At the time, I simply mentioned that I would like to have learned Latin because it is the root language for so many of what are called the “Romance” languages. Although English has it’s origins in the Germanic languages, today approximately 29% of it’s vocabulary is Latin and another 29% is French – which is a Romance language.
I studied English literature a way back, and time and time again, the works I studied referenced some Latin text or other that I just did not have sufficient access to because I could only read them in translation. I wanted to read Plautus in the original so I could get a better feel, for example, for the comedy that inspired the great Frankie Howerd’s TV series Up Pompei!
Right now, while I am writing this post, The Zoo NZ is on TV. With one eye on my laptop and an ear to the television, I hear that marsupials called Macropus rufogriseus and Macropus giganteus are busy having babies. Meanwhile, in the primate habitat, a keeper suspects that a tiny Cebuella pygmaea is in the third trimester of her pregnancy.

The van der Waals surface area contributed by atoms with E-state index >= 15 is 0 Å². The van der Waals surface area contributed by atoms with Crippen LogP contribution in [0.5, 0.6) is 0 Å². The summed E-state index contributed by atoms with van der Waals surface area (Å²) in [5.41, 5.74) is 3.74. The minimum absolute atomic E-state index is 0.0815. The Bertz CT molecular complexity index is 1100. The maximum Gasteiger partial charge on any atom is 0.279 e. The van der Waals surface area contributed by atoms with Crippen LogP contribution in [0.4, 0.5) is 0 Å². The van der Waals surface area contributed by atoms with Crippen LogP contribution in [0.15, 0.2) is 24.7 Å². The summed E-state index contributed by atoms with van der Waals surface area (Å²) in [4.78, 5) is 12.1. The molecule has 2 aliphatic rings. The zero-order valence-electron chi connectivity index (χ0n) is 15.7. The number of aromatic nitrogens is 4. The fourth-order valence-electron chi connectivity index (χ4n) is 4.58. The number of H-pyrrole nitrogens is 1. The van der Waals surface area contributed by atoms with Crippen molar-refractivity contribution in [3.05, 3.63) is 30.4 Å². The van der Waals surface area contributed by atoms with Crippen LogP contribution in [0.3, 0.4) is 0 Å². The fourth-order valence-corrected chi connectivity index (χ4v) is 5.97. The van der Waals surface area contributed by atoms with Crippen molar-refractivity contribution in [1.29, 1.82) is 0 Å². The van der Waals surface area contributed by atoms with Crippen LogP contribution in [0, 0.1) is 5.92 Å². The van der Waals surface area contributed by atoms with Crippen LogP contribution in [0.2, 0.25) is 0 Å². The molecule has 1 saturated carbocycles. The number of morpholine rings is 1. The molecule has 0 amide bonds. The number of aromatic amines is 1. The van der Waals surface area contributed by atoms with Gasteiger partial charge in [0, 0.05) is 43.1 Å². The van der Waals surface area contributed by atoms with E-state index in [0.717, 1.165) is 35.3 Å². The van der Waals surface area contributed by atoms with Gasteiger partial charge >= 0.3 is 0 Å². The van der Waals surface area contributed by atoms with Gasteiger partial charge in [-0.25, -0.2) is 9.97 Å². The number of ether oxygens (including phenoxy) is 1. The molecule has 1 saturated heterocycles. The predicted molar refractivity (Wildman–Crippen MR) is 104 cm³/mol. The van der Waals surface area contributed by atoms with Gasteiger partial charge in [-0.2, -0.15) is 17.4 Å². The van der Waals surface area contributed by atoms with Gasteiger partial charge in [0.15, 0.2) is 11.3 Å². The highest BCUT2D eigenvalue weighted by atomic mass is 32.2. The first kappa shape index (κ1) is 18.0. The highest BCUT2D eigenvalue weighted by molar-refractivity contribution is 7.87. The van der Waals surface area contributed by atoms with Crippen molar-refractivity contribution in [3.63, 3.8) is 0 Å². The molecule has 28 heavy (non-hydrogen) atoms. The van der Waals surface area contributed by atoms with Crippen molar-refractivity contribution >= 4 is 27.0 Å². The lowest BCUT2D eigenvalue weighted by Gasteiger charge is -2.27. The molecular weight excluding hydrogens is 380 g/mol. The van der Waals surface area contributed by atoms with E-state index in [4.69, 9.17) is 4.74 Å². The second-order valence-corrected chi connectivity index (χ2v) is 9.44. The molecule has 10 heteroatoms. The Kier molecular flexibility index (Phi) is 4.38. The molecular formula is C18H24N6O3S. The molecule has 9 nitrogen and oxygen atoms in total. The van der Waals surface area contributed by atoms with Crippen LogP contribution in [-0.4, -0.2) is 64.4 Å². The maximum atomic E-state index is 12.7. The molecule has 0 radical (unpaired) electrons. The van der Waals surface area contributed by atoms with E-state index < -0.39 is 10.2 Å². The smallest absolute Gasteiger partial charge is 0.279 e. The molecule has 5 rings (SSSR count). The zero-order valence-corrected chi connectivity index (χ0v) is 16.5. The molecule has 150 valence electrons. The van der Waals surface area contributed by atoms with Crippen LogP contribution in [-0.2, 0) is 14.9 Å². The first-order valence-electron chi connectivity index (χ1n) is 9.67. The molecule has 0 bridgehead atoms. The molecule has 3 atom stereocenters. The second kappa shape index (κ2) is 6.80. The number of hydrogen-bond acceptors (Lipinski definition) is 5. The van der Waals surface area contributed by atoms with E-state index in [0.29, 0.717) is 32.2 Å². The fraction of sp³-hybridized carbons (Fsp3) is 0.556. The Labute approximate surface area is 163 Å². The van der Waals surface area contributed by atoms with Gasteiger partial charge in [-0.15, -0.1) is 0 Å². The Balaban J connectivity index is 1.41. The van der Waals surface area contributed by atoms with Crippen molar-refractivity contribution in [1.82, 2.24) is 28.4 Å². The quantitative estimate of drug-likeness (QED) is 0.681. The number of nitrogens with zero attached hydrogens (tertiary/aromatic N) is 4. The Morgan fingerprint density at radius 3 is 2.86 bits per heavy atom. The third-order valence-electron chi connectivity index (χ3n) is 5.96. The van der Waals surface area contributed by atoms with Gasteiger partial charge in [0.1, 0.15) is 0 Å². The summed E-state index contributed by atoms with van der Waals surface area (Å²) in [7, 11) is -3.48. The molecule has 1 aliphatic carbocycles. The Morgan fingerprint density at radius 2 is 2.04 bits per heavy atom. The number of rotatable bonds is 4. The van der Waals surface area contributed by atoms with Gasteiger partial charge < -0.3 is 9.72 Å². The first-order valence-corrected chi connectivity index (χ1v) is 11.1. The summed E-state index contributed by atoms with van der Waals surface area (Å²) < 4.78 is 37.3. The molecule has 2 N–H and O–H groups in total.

Zoologists all over the world may not speak each other’s languages, but they know exactly what their international colleagues are talking about. It’s the same for medicine, botany, genetics, pharmacology and so on, and so on…
The British Natural History Museum has an extended article on taxonomy (a Greek word, actually) which explains the history and use of Linnaeus’s binomial naming system which is still used by these scientists today.
Assuming I woke up tomorrow morning fluent in Latin, the first thing I would do is go to The Book of Kells online and finally read the text that I (and many others) have admired since this beautifully illuminated medieval manuscript was re-discovered.
Then I would read through at least one of those Wikipedia articles I linked to above, from start to finish, without having to click off to yet another site in order to get a fuller understanding of what is being said.
O yes, and I think my French, Italian and Spanish might improve a little too.